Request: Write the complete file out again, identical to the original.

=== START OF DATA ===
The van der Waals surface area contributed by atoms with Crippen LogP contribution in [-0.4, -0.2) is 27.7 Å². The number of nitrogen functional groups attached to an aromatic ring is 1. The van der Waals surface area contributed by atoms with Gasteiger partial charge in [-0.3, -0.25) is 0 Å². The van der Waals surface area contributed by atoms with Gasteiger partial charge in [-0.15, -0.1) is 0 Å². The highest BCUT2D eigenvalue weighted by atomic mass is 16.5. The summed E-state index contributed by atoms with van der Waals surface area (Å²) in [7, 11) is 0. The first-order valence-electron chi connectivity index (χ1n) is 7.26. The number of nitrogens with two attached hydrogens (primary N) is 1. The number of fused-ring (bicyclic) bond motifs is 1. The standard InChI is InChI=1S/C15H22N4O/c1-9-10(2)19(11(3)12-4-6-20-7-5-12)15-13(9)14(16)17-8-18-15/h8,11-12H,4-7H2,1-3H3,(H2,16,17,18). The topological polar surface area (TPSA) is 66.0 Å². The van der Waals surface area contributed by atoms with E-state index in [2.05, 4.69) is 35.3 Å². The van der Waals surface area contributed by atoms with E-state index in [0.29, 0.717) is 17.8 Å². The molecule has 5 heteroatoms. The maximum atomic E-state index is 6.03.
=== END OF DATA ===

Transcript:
The van der Waals surface area contributed by atoms with Crippen LogP contribution in [-0.4, -0.2) is 27.7 Å². The number of nitrogen functional groups attached to an aromatic ring is 1. The van der Waals surface area contributed by atoms with Gasteiger partial charge in [-0.3, -0.25) is 0 Å². The van der Waals surface area contributed by atoms with Gasteiger partial charge in [-0.15, -0.1) is 0 Å². The highest BCUT2D eigenvalue weighted by atomic mass is 16.5. The summed E-state index contributed by atoms with van der Waals surface area (Å²) in [7, 11) is 0. The first-order valence-electron chi connectivity index (χ1n) is 7.26. The number of nitrogens with two attached hydrogens (primary N) is 1. The number of fused-ring (bicyclic) bond motifs is 1. The standard InChI is InChI=1S/C15H22N4O/c1-9-10(2)19(11(3)12-4-6-20-7-5-12)15-13(9)14(16)17-8-18-15/h8,11-12H,4-7H2,1-3H3,(H2,16,17,18). The topological polar surface area (TPSA) is 66.0 Å². The van der Waals surface area contributed by atoms with E-state index in [2.05, 4.69) is 35.3 Å². The van der Waals surface area contributed by atoms with E-state index in [0.29, 0.717) is 17.8 Å². The molecule has 5 heteroatoms. The maximum atomic E-state index is 6.03.